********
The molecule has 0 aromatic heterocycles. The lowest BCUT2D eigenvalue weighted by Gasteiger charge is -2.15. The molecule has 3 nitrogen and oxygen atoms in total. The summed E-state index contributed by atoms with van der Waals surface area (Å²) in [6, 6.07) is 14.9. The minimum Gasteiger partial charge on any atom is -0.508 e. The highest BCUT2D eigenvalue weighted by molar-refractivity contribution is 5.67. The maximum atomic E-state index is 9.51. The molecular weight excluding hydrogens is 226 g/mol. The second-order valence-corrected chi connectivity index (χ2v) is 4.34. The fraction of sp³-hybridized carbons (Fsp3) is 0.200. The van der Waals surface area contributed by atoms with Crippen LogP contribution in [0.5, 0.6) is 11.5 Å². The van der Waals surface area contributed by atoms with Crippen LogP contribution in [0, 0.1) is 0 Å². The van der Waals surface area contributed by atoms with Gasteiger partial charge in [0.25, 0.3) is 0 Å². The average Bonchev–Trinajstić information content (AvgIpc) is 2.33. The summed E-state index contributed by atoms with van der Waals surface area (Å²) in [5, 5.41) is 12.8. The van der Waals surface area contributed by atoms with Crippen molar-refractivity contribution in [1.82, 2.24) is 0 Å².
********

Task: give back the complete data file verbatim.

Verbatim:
The molecule has 0 aromatic heterocycles. The lowest BCUT2D eigenvalue weighted by Gasteiger charge is -2.15. The molecule has 3 nitrogen and oxygen atoms in total. The summed E-state index contributed by atoms with van der Waals surface area (Å²) in [6, 6.07) is 14.9. The minimum Gasteiger partial charge on any atom is -0.508 e. The highest BCUT2D eigenvalue weighted by molar-refractivity contribution is 5.67. The maximum atomic E-state index is 9.51. The molecular weight excluding hydrogens is 226 g/mol. The second-order valence-corrected chi connectivity index (χ2v) is 4.34. The fraction of sp³-hybridized carbons (Fsp3) is 0.200. The van der Waals surface area contributed by atoms with Crippen LogP contribution in [0.5, 0.6) is 11.5 Å². The van der Waals surface area contributed by atoms with Crippen LogP contribution in [0, 0.1) is 0 Å². The van der Waals surface area contributed by atoms with Gasteiger partial charge in [0.25, 0.3) is 0 Å². The average Bonchev–Trinajstić information content (AvgIpc) is 2.33. The summed E-state index contributed by atoms with van der Waals surface area (Å²) in [5, 5.41) is 12.8. The van der Waals surface area contributed by atoms with Crippen molar-refractivity contribution in [1.82, 2.24) is 0 Å².